2005 Nov 11 A memorial service and seminar was held by Mormons in Detroit Michigan to honor Philip St. George Cooke, commander of the Battalion. Philip St. George Cooke presented me with a portrait of a restless, strong-willed, and sometimes controversial man who placed his duty to the army above all else - even his family. It seems likely he may have had a breakdown of sorts resulting from the painful severing of formerly close family ties during the Civil War, along with the physical effect on his body from the prior years of fighting on the plains, bad diet, malaria, and the long and strenuous marches that proceeded that disastrous event. Think about it - as a soldier, Philip would have been proud of his son's record during the war - his son who received several desperate wounds in battle, had become a distinguished General, and who bravely fought at Antietam. And yet Philip could not openly express his feelings for fear of appearing to have Southern sympathies especially after some in the North harbored the suspicion that he might be for "the other side".

And what of his relationship with Rachel? Rachel who gave birth to John Rogers without his being there, who remained on dusty, disease ridden outposts or lived in other people's homes while Philip went on his long marches and expeditions, and who had to wait four months for corrective surgery after Philip accidentally shot her in the jaw, because the army would not give him leave to take her East. What must have this been like for her? He was known as having participated in the greatest number of transcontinental military marches, which would give her a parallel award as the wife who, without a home base, spent the most amount of time alone bringing up the children.

I was surprised by the amount of traveling that both Phil and Rachel did, and the independent quality of their marriage. In their later years, Rachel and her daughters became "muffin-shaped", but the next generation of Brewers, were slender. Certainly living in Vineland, known for its fresh fruit and vegetables, would have been beneficial.

One of his photos - possibly right after the war - shows a picture of a man who has been to hell and back. The accident with Rachel, the Indian massacres, his humiliation during the Civil War, and then the Fetterman massacre - there was a lot to occupy his mind in the quietness of retirement. Nonetheless Cooke, who has been described as "a gritty, proud, and patriotic soldier", deserves credit for many things, and to this day he still retains the title as "Father of the United States Cavalry".

As I've worked on this project over many years, I've kept photos of him from youth to old age on the wall in front of me. My journey has been a long one as well, but the rewards have been great in my understanding of my 19th century family with their struggles and joys.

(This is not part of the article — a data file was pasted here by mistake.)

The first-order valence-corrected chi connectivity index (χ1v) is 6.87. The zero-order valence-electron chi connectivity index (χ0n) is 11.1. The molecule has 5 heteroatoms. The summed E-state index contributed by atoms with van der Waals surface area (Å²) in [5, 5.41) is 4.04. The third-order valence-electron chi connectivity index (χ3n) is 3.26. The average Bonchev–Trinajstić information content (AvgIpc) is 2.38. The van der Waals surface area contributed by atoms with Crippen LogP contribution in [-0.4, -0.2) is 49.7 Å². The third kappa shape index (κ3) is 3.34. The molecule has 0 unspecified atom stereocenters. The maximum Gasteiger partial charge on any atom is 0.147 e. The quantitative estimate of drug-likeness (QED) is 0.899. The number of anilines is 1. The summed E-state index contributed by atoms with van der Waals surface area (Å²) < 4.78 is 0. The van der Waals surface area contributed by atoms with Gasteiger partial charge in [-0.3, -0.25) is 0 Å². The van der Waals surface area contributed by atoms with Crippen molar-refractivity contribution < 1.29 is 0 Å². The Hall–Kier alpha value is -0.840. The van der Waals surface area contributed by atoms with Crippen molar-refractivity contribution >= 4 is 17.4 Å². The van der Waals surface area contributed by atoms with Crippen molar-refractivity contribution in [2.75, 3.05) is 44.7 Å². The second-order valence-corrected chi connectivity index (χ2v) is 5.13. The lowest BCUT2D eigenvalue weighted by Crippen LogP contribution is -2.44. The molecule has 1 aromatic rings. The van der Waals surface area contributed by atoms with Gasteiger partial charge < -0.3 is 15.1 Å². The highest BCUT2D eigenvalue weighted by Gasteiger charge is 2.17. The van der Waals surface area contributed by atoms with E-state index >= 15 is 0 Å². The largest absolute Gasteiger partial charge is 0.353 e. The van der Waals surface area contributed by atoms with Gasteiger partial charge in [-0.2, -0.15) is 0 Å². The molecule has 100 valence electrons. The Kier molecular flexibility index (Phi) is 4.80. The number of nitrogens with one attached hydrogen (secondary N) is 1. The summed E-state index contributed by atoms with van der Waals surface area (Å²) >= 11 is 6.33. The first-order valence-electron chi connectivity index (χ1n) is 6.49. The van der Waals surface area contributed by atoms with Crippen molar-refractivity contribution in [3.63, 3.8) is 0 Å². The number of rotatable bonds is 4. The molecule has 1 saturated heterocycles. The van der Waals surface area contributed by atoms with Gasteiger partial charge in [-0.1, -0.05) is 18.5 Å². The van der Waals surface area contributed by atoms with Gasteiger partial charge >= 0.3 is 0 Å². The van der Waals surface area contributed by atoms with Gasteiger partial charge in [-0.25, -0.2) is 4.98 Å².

Places named after him:
Cooke's Trail - the first wagon road through the Southwest to California blazed by Philip St. George Cooke plus guides and the Mormon Battalion over some of the roughest lands in Northern Mexico in 1848. When the group reached San Diego on Jan 29, 1847, Colonel Cooke congratulated his men noting "we have discovered and made a road of great value to our country. And indeed this trail, and the planned railroad, resulted in the Gadson Purchase in 1853. The mountain range southeast of the City of Rocks, New Mexico is named Cooke's Range and the prominent peak in the southern part of the range is Cooke's Peak, which is the highest elevation in southern New Mexico at 8,400 feet.

A Butterfield Overland Mail station was built in 1858 near the mouth of Cooke's Canyon. Stage coaches traveling west from El Paso, Texas, via Mesilla, New Mexico, joined Cooke's Trail for their westward journeys. An estimated 400 emigrants, soldiers and civilians were killed by Apaches while traveling through the four-mile "gauntlet of death" that was Cooke's Canyon. On July 23, 1861 the Mangas Colorados and a large band of Chiricahua Apaches attacked seven men who were on a stagecoach in the canyon. All seven were killed, but one managed to leave a blood-stained note under a rock telling of a two-day fight during which the Indians lost forty warriors. This was one of many Indian attacks in Cooke's Canyon which led, in 1863 to pressure for military action, and to the establishment of Fort Cummings near there in 1863. Cooke Springs is located near the fort. New Mexico Wanderings

I sometimes wonder if the "gauntlet of death" in Cooke's Canyon was used in some of the many Western movies I saw when I was growing up.

There is a marble frieze in front of the Salt Lake City State House in Utah depicting the Mormon Battalion
with Philip St. George Cooke, sword raised, leading them on either a horse or his big white mule.
Several army bases are named after him.
Philip St. George Cooke participated in the greatest number of transcontinental military marches.
He was briefly an observer in the Austro-Franco-Sardinian War in 1859.
He served in the US Army to the best of his ability for forty-six years.
He wrote books and articles about his experiences.
And, to his lasting credit he still remains "The Father of the U.S. Cavalry".

Aside from one autograph, courtesy of Scott Norsworthy, I don't have any of his actual letters or memorabilia, but part of my DNA comes from the Cookes and the Brewers. DNA which, I am sure has helped me out during some of the more adventurous and "interesting" times of my life.

Penelope Barrott
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New Zealand 2009

Last Updated ( Monday, 29 June 2009 16:29 )